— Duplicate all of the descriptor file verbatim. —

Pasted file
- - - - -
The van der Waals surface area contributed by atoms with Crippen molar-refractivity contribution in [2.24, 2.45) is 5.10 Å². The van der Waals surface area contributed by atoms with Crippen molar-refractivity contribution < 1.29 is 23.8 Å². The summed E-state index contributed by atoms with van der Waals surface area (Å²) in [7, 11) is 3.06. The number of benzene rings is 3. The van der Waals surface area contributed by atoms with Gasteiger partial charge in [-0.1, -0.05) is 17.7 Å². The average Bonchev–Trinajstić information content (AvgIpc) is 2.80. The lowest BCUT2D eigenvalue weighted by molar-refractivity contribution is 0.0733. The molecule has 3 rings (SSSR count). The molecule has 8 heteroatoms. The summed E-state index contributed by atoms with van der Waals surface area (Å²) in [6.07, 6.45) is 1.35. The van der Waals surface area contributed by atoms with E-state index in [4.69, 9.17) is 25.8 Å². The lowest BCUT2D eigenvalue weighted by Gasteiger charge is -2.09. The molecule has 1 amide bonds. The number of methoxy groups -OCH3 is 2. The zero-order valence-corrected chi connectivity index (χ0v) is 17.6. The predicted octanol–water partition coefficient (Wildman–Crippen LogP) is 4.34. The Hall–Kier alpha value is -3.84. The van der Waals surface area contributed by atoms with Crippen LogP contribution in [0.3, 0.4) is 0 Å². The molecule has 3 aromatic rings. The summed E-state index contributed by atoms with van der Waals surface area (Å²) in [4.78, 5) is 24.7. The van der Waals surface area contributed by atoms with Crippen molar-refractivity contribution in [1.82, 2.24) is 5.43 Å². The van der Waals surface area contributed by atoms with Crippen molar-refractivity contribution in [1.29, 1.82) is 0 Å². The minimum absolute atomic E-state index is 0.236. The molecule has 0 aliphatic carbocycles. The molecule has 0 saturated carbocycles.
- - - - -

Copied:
The van der Waals surface area contributed by atoms with Crippen molar-refractivity contribution in [2.24, 2.45) is 5.10 Å². The van der Waals surface area contributed by atoms with Crippen molar-refractivity contribution < 1.29 is 23.8 Å². The summed E-state index contributed by atoms with van der Waals surface area (Å²) in [7, 11) is 3.06. The number of benzene rings is 3. The van der Waals surface area contributed by atoms with Gasteiger partial charge in [-0.1, -0.05) is 17.7 Å². The average Bonchev–Trinajstić information content (AvgIpc) is 2.80. The lowest BCUT2D eigenvalue weighted by molar-refractivity contribution is 0.0733. The molecule has 3 rings (SSSR count). The molecule has 8 heteroatoms. The summed E-state index contributed by atoms with van der Waals surface area (Å²) in [6.07, 6.45) is 1.35. The van der Waals surface area contributed by atoms with E-state index in [4.69, 9.17) is 25.8 Å². The lowest BCUT2D eigenvalue weighted by Gasteiger charge is -2.09. The molecule has 1 amide bonds. The number of methoxy groups -OCH3 is 2. The zero-order valence-corrected chi connectivity index (χ0v) is 17.6. The predicted octanol–water partition coefficient (Wildman–Crippen LogP) is 4.34. The Hall–Kier alpha value is -3.84. The van der Waals surface area contributed by atoms with Crippen LogP contribution in [0.3, 0.4) is 0 Å². The molecule has 3 aromatic rings. The summed E-state index contributed by atoms with van der Waals surface area (Å²) in [4.78, 5) is 24.7. The van der Waals surface area contributed by atoms with Crippen molar-refractivity contribution in [1.82, 2.24) is 5.43 Å². The van der Waals surface area contributed by atoms with Crippen molar-refractivity contribution in [1.29, 1.82) is 0 Å². The minimum absolute atomic E-state index is 0.236. The molecule has 0 aliphatic carbocycles. The molecule has 0 saturated carbocycles.